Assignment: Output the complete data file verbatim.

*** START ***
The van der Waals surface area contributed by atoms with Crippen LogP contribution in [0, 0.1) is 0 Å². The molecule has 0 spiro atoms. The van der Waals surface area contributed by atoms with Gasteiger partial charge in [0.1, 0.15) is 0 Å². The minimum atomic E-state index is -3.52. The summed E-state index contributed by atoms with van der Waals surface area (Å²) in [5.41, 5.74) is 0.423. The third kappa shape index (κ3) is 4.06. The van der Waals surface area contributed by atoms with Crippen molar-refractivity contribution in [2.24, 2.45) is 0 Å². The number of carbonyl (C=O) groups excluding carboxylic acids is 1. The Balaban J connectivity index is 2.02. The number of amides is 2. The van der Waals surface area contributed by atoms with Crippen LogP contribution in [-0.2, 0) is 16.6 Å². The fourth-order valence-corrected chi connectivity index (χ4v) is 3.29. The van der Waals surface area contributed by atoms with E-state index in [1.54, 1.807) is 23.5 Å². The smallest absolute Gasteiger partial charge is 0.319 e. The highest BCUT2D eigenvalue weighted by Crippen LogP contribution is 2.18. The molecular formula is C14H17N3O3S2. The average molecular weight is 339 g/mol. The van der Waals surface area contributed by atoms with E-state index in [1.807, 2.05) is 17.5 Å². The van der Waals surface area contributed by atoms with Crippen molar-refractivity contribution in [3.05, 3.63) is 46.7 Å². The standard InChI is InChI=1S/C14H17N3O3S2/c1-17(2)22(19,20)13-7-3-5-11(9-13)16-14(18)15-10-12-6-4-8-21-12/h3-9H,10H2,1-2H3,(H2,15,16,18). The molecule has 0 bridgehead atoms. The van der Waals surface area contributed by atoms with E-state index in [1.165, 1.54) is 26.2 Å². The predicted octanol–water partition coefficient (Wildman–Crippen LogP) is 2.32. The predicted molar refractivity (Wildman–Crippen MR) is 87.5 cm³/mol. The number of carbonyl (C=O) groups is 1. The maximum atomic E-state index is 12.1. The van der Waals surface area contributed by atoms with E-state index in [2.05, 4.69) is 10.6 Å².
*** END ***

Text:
The van der Waals surface area contributed by atoms with Crippen LogP contribution in [0, 0.1) is 0 Å². The molecule has 0 spiro atoms. The van der Waals surface area contributed by atoms with Gasteiger partial charge in [0.1, 0.15) is 0 Å². The minimum atomic E-state index is -3.52. The summed E-state index contributed by atoms with van der Waals surface area (Å²) in [5.41, 5.74) is 0.423. The third kappa shape index (κ3) is 4.06. The van der Waals surface area contributed by atoms with Crippen molar-refractivity contribution in [2.24, 2.45) is 0 Å². The number of carbonyl (C=O) groups excluding carboxylic acids is 1. The Balaban J connectivity index is 2.02. The number of amides is 2. The van der Waals surface area contributed by atoms with Crippen LogP contribution in [-0.2, 0) is 16.6 Å². The fourth-order valence-corrected chi connectivity index (χ4v) is 3.29. The van der Waals surface area contributed by atoms with E-state index in [1.54, 1.807) is 23.5 Å². The smallest absolute Gasteiger partial charge is 0.319 e. The highest BCUT2D eigenvalue weighted by Crippen LogP contribution is 2.18. The molecular formula is C14H17N3O3S2. The average molecular weight is 339 g/mol. The van der Waals surface area contributed by atoms with E-state index in [1.807, 2.05) is 17.5 Å². The van der Waals surface area contributed by atoms with Crippen molar-refractivity contribution in [3.05, 3.63) is 46.7 Å². The standard InChI is InChI=1S/C14H17N3O3S2/c1-17(2)22(19,20)13-7-3-5-11(9-13)16-14(18)15-10-12-6-4-8-21-12/h3-9H,10H2,1-2H3,(H2,15,16,18). The molecule has 0 bridgehead atoms. The van der Waals surface area contributed by atoms with E-state index in [1.165, 1.54) is 26.2 Å². The predicted octanol–water partition coefficient (Wildman–Crippen LogP) is 2.32. The predicted molar refractivity (Wildman–Crippen MR) is 87.5 cm³/mol. The number of carbonyl (C=O) groups is 1. The maximum atomic E-state index is 12.1. The van der Waals surface area contributed by atoms with E-state index in [2.05, 4.69) is 10.6 Å².